The leading international civil society organisations (CSOs) are not always (or even often!) seen as movement actors or leaders, and this has always puzzled me. How can organisations that exist to further the public good and create social change not be?
As a student activist I assumed all CSOs were comprised of people who were, first and foremost, part of movements, and the staff all comprised as activists first and foremost.
It was only much later, when I had the opportunity to participate in the fascinating Network Leadership Innovation Lab, that I began to understand why that may not be the case. 350.org, the climate change advocacy campaign where I currently serve as Executive Director, was selected to be a part of this learning group because we are at once an organisation, existing within a network, existing with a movement.
The distinction lies in that organisations make decisions that focus, often, on the organisation: its own growth, its budget and revenue, its liabilities, its pursuit of its mission. But what about all the other organisations whom we work with? What about the campaign successes and failures that we encounter working side by side with others? And the learning we do with other organisations – sharing examples of policies and practices, for example? And —if you look at networks the differences are even bigger: joined together they form an engine for social change that doesn’t have one mission, one executive director, and one budget, but multiple strategies in their midst.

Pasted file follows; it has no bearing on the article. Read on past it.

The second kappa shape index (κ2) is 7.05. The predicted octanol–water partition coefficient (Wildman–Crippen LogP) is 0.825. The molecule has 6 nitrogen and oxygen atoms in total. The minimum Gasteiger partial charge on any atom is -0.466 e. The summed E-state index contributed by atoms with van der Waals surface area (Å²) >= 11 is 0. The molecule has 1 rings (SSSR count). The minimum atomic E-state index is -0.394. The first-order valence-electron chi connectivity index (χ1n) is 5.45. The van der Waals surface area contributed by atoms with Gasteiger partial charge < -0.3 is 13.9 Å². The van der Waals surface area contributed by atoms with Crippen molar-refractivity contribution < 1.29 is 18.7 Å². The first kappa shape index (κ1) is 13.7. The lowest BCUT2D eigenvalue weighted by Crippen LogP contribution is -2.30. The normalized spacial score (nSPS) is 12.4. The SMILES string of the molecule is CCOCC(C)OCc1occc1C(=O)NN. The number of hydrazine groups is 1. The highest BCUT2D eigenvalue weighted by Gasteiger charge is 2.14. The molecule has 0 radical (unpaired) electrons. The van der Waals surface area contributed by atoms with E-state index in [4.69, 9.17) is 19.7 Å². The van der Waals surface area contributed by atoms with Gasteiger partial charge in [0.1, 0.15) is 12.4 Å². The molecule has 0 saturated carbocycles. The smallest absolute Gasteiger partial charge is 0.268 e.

I challenge all organisations to see themselves in this way: to make their borders porous. How else can we possibly reach the mass mobilisation potential that would make our visions real? How else can we begin to tip the political balance away from big money and towards big movements?
It may seem daunting to do this, and here is where divestment comes in. By mirroring what movement actors are calling on institutions to do, we become part of movements. We act in concert with others, be they local governments, churches, pension holders, or universities. This acting with others, side-by-side, is one crucial way to recognise movements in action.
I invite and challenge the large international CSOs to join the fossil fuel divestment movement: Dig into your finances and find out what fossil fuel companies you are holding. You can do this by requesting a list of company holdings from your investment advisors. If you have money in the markets, it is likely you are holding some amount of coal, oil and gas. Talk to your investment advisors about fossil free options. And here’s the most important part: connect with players in the divestment movement to discern when and where your fossil fuel divestment announcement would have the biggest movement bang. Finally, talk to your peers about joining you, this is a movement, after all!
There are many paths towards movement integration: but we all are limited by time and interest. I encourage my peers to ride this wave, to join it, to learn as others in our movement learn.